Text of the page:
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Native Informants in Game-Based Learning: Gender

Game-based learning comes in many different shapes and styles that encompass everything from dedicated educational content in serious games to training simulations to communicating knowledge about historical eras or events and questions of ethnicity or gender in AAA action-adventure games. Yet, as always, well-meant isn’t necessarily well-done. In the case of AAA and high-quality independent games, it is often the lack of “native informants” during the development process that turn good intentions into public meltdowns.

“Native informant” is a term from post-colonial discourse, particularly as developed by Gayatri Chakravorty Spivak. It indicates the voice of the “other” which always runs the risk of being overwritten by, or coopted and absorbed into, a dominant public discourse. Even the term itself always runs this risk.

There are three topics of the “other” I’d like to touch upon in three consecutive posts: gender, ethnicity, and madness. For this post on gender, let’s look at some well-known examples.

With a native informant, the original portrayal of Hainly Abrams wouldn’t have failed as abysmally as it did in Mass Effect: Andromeda. BioWare’s reaction was laudable, certainly—they reached out to the transgender community and made the appropriate changes. But why didn’t they reach out in the first place? Who, on the team, was comfortable with writing the “other” without listening to their voices? Another egregious example were RimWorld’s early gender algorithms—where, in contrast, the developers’ reaction was anything but laudable. (I might be going out on a limb here, but I don’t think OkCupid data qualifies as a native informant.)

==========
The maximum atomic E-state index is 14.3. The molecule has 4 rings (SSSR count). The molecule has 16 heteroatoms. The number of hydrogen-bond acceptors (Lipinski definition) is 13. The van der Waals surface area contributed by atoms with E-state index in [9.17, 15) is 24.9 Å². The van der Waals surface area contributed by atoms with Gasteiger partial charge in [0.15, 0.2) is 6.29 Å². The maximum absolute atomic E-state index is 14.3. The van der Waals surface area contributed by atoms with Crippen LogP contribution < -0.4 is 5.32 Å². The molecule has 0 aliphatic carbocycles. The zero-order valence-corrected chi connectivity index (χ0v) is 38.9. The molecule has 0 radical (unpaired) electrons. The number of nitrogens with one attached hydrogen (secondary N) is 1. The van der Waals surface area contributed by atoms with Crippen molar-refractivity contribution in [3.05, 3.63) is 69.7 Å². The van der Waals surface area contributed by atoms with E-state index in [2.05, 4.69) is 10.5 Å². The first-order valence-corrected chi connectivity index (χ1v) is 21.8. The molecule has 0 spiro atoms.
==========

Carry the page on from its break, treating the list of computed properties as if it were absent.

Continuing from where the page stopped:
Calling in native informants as consultants is exceptionally useful in more than one respect.

First, obviously, they prevent your team from making outrageous mistakes. In the case of Mass Effect: Andromeda, it was a particular mistake that could be fixed with a patch. But when a character’s actions or even whole chunks of the plot are based on faulty premises, that’s not easily fixed at all. Enter Assassin’s Creed: Odyssey’s DLC “Legacy of the First Blade: Shadow Heritage,” where Cassandra was “hetconned,” i.e., forced into a heterosexual relationship to become a parent.

Then, why would you want to stop at merely not getting it wrong? Native informants will provide you with involving details that will turn cliche attitudes into motivated actions & emotions and transform your cardboard characters into engaging personalities.

Finally, hiring native informants as consultants adds diversity to your team, enriches your game, and broadens your reach beyond your mainstream audience. Toward people, that is, who would gladly buy your game if they see themselves represented in it—in the contexts of visibility, of acceptance, and of role models as drivers of empowerment.

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